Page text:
FAQ

Why would I choose to come to Permit Shop?

Permit Shop was created in 2011 as an open and innovative grass roots architectural consulting firm, providing a full range of architectural services for discerning clients. Home owners embarking on new builds or major renovations are squeezed between the frustration of dealing with Council and Architectural designs that end up costing double their budget. Our mission is to provide stunning architectural solutions that are practically buildable and meet our client’s construction budgets. We work closely with clients, consultants and builders throughout the design and consenting process to ensure there are no surprises.

How do I apply for Building Consent?

Our team at Permit Shop will take the stress out of dealing with Council. Acting as your Agent and advocate, we draw, prepare and compile all the necessary plans and documents. With your sign off we then lodge your consent application with Council. Any requests from Council are directed to us so we can keep your consent on track for approval.

When do I need to apply for Resource Consent?

Under the Resource Management Act, a consent must by applied for if any rule in the local Unitary Plan is infringed. This may be as simple as adding a skylight to a Ponsonby villa or exceeding the building coverage with a deck extension. Our team has the experience and knowledge to know just what is required by Council to ensure your project plans are approved.

What kind of work does NOT need a Building Consent?

See the MBIE website

How much will Building Consent cost?

Fees for Building Consents vary dependent on the complexity and size of the project, and also between different Councils. If you would like to get an estimate of the likely cost then please feel free to contact us and we will do our best to assist you.

What is involved in the processing?

The plans and support documents are checked firstly by a Planner for compliance with the relevant Unitary Plan, then they are checked for drainage, structure and compliance with the New Zealand Building Act.

What is the processing clock?

The New Zealand Building Act requires a Building Consent to be processed and issued within 20 live working days. Permit Shop monitors this by having two processing clocks. One monitors the Council legal requirement of 20 working days and the other is our processing clock of 10 live working days. The statutory time frame (Council Clock) starts once the consent has been accepted into the Councils processing system. The consent then travels through a number of different technical people who check for compliance, these may include Resource Management Planning, Network Utility Operator, Hazards, building control processing, final review, Accounts and then issue. At any stage during this process one of the technical people can suspend the consent by asking for further information. The processing clock is then suspended until the correct information is provided. The net live days taken to process the consent is the time that makes up the legal requirement of 20 live working days.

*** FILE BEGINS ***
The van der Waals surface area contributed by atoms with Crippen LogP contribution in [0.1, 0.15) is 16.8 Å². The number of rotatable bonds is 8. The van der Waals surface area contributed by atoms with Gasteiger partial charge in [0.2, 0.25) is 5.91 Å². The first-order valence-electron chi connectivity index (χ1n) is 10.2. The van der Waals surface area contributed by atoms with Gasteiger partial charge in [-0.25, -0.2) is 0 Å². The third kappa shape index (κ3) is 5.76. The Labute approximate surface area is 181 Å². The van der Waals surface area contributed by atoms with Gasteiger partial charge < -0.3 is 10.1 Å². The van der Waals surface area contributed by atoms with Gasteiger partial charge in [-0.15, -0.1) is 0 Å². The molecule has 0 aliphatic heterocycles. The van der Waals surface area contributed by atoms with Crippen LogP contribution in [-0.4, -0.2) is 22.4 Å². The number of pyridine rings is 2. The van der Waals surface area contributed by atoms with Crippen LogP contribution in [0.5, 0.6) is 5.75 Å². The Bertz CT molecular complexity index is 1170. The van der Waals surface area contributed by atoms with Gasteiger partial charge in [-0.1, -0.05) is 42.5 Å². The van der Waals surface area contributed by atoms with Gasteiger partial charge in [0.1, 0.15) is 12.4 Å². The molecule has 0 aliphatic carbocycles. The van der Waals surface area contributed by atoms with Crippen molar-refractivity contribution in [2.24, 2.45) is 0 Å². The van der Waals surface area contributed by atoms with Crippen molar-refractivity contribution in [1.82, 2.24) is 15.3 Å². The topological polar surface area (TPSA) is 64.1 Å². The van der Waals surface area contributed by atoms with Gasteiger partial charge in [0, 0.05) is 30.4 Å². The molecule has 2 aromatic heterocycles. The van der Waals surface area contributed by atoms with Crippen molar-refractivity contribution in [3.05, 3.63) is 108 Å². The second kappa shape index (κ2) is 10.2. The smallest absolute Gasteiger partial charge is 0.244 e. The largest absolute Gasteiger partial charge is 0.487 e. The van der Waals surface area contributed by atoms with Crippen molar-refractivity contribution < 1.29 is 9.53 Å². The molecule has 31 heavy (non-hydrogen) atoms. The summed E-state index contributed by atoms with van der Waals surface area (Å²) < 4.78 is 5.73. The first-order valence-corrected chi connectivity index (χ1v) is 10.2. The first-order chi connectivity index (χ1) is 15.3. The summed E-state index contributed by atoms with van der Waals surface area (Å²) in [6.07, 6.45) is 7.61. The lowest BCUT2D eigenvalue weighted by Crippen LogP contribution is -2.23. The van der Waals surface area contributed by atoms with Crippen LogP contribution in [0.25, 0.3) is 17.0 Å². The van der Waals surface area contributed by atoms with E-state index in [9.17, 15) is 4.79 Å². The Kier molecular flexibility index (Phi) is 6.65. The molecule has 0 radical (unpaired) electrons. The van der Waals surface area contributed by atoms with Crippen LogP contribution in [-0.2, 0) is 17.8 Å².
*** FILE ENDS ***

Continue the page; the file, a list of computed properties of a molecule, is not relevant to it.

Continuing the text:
What happens once I have my Building Consent issued?

Your chosen builder can start the work, only when the approved consent is on site. At certain points during construction, inspections will need to be undertaken by Council to determine that the building is being constructed in accordance with the approved building consent. Those inspections will be nominated on your approved building consent pack, however a rough rule of thumb is that if the work is to be covered up, then Council will need to inspect it first.

Need a hand during the building process?

Permit Shop can act as your Agent during construction to periodically observe works, liaise with the builders, monitor the budget, resolve any unforeseen issues that arise and work to ensure that the programme is adhered to. This is especially useful for clients that are overseas or out of town, or for clients that want minimal involvement in the management of the project.

How do I book an inspection?

Your builder will book these directly with the Council inspection team. For re-clads there may be a substantial waiting list.

What do I need for the inspection?

The approved plans, specifications and inspection record must remain on site at all times and be available for all inspections. In the event that the plans are not available, Council will not be able to complete the inspection. This will then need to be re-booked. You will be ready for your final inspection once all the work covered by the Building Consent is completed.

How do I plan a successful build?